“This paper addresses an important subject, but does a disservice to laboratory animal science by inflating the potential risk of typical dietary contaminant levels through use of an inappropriate metric. On the basis of the evidence presented it certainly seems inadvisable and unwarranted to apply the adjective ‘toxic’ to the levels of contaminants reported here.”
‘Laboratory rodent diets contain toxic levels of environmental contaminants: implications for regulatory tests’ by Robin Mesnage et al. published in PLOS ONE on Thursday 2 July 2015.
Prof Cathie Martin: “I co-founded a spin-out company, Norfolk Plant Sciences, with the objective of commercialising health-promoting tomato products. These tomato products will, in some cases, have been produced by genetic modification. I am a holder of a patent (granted in the USA) giving me freedom to operate in producing tomatoes biofortified in flavonoids.”
Prof. Andy Smith: Member of the Expert Committee on Pesticides, Member of Panel and Working Groups of EFSA.
Prof. Tamara Galloway: “I’m a Professor of Ecotoxicology at the University of Exeter. I’m a member of the Hazardous Substance Advisory Committee which provides expert advice on how to protect the environment, and human health via the environment, from potentially hazardous substances.”
Prof. Alan Boobis: “I have no direct or indirect financial interests related to the subject of the paper. I have a number of indirect interests, involving collaborative research and participation in scientific advisory committees, addressing the interpretation of results from toxicity studies in laboratory rodents.”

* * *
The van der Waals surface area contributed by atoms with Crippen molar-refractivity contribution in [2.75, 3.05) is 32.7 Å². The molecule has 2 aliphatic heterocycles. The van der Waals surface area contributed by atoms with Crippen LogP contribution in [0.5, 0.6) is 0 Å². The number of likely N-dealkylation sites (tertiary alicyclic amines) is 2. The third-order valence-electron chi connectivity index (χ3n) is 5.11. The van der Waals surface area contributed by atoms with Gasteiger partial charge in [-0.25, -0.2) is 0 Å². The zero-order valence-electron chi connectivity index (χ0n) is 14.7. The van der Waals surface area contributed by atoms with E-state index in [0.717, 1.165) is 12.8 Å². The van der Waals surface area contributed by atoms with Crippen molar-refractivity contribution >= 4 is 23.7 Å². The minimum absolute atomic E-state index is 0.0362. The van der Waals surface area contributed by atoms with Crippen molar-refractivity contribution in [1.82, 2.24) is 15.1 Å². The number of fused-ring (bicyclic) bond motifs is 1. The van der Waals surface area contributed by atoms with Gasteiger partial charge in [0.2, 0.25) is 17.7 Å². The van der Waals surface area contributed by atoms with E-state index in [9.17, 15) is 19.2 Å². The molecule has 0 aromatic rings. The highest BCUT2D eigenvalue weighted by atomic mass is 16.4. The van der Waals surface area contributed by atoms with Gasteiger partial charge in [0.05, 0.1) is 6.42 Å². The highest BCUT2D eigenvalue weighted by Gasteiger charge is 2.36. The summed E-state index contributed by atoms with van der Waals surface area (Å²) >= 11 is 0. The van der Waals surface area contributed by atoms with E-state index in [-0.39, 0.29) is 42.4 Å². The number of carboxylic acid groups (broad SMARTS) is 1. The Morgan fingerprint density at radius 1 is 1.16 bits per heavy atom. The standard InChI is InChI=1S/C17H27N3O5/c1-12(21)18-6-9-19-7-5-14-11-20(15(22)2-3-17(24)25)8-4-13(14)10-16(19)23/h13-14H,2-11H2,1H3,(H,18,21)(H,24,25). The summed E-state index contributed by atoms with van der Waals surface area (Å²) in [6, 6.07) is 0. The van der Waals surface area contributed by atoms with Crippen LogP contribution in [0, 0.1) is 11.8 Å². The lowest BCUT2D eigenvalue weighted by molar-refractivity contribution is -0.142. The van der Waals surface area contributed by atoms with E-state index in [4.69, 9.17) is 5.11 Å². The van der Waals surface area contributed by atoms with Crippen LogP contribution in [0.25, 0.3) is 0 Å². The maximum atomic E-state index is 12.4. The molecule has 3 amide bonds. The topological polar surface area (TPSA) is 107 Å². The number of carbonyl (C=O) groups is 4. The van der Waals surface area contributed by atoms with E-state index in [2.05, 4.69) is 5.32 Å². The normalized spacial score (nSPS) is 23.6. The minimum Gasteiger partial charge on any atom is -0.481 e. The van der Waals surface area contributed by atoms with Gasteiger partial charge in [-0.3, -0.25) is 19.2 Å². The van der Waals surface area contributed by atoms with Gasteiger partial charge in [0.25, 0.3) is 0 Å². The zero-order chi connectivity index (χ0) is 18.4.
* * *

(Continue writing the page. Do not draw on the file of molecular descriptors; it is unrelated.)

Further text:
Dr Nick Plant: “I am a member of the UK Committee on Toxicity, which is an independent body that advises Government on the risks associated with chemicals in food, consumer products and the environment. As such, we have assessed the risk of contaminants in various products, although never animal chow.”
Prof. Tony Dayan: “In the past 40 years I have been a toxicological adviser to many official agencies in Britain, Europe and WHO and to a large number of national and international chemical, food, pesticide and pharmaceutical companies. In my partial retirement over the past 10 years I have not been involved with practical carcinogenicity testing in animals for any specific company or industry.”
Prof. Maurice Moloney: “The Institute’s core benefaction is from Potash Corp (a fertilizer, not pesticide, company) and the taxpayers (Govt) of Saskatchewan. Our research is at arms- length from all donors, by its founding charter. Previously, I have directed Rothamsted Research and CSIRO’s life science portfolio. Both organisations have a history of collaboration with conventional agribusiness, biotechnology companies and agroecology proponents.”
Dr Graham Tobin has been involved in laboratory animal nutrition for many years in his work at Harlan Laboratories.